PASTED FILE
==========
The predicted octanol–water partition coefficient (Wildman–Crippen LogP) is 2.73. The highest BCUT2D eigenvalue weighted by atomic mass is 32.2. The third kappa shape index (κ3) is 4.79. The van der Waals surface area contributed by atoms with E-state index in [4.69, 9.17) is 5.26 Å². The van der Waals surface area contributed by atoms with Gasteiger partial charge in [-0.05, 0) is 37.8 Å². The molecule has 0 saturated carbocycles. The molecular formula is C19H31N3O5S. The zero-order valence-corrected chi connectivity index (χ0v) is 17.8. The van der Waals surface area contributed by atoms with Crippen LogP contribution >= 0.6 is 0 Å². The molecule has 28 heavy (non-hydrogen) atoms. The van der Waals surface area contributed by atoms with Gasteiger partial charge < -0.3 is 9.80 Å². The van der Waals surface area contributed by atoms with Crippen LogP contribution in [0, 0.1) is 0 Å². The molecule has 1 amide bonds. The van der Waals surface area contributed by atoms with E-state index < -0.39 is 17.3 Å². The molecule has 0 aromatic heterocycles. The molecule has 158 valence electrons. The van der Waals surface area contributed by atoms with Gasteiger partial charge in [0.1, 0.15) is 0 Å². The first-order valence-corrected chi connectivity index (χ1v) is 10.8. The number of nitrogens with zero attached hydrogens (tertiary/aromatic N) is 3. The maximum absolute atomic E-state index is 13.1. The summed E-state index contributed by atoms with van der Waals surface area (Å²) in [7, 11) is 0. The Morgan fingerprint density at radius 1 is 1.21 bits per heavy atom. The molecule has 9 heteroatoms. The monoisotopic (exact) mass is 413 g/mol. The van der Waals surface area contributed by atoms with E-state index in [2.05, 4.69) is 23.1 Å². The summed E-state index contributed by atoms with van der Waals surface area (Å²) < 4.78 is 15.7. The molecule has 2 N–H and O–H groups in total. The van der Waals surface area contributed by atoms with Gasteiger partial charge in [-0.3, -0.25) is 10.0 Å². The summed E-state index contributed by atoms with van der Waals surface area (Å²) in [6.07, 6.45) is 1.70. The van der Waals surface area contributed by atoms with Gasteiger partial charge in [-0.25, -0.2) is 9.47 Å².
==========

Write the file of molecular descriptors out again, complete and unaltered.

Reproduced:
The predicted octanol–water partition coefficient (Wildman–Crippen LogP) is 2.73. The highest BCUT2D eigenvalue weighted by atomic mass is 32.2. The third kappa shape index (κ3) is 4.79. The van der Waals surface area contributed by atoms with E-state index in [4.69, 9.17) is 5.26 Å². The van der Waals surface area contributed by atoms with Gasteiger partial charge in [-0.05, 0) is 37.8 Å². The molecule has 0 saturated carbocycles. The molecular formula is C19H31N3O5S. The zero-order valence-corrected chi connectivity index (χ0v) is 17.8. The van der Waals surface area contributed by atoms with Crippen LogP contribution >= 0.6 is 0 Å². The molecule has 28 heavy (non-hydrogen) atoms. The van der Waals surface area contributed by atoms with Gasteiger partial charge < -0.3 is 9.80 Å². The van der Waals surface area contributed by atoms with Crippen LogP contribution in [0, 0.1) is 0 Å². The molecule has 1 amide bonds. The van der Waals surface area contributed by atoms with E-state index < -0.39 is 17.3 Å². The molecule has 0 aromatic heterocycles. The molecule has 158 valence electrons. The van der Waals surface area contributed by atoms with Gasteiger partial charge in [0.1, 0.15) is 0 Å². The first-order valence-corrected chi connectivity index (χ1v) is 10.8. The number of nitrogens with zero attached hydrogens (tertiary/aromatic N) is 3. The maximum absolute atomic E-state index is 13.1. The summed E-state index contributed by atoms with van der Waals surface area (Å²) in [7, 11) is 0. The Morgan fingerprint density at radius 1 is 1.21 bits per heavy atom. The molecule has 9 heteroatoms. The monoisotopic (exact) mass is 413 g/mol. The van der Waals surface area contributed by atoms with E-state index in [2.05, 4.69) is 23.1 Å². The summed E-state index contributed by atoms with van der Waals surface area (Å²) < 4.78 is 15.7. The molecule has 2 N–H and O–H groups in total. The van der Waals surface area contributed by atoms with Gasteiger partial charge in [-0.3, -0.25) is 10.0 Å². The summed E-state index contributed by atoms with van der Waals surface area (Å²) in [6.07, 6.45) is 1.70. The van der Waals surface area contributed by atoms with Gasteiger partial charge in [-0.25, -0.2) is 9.47 Å².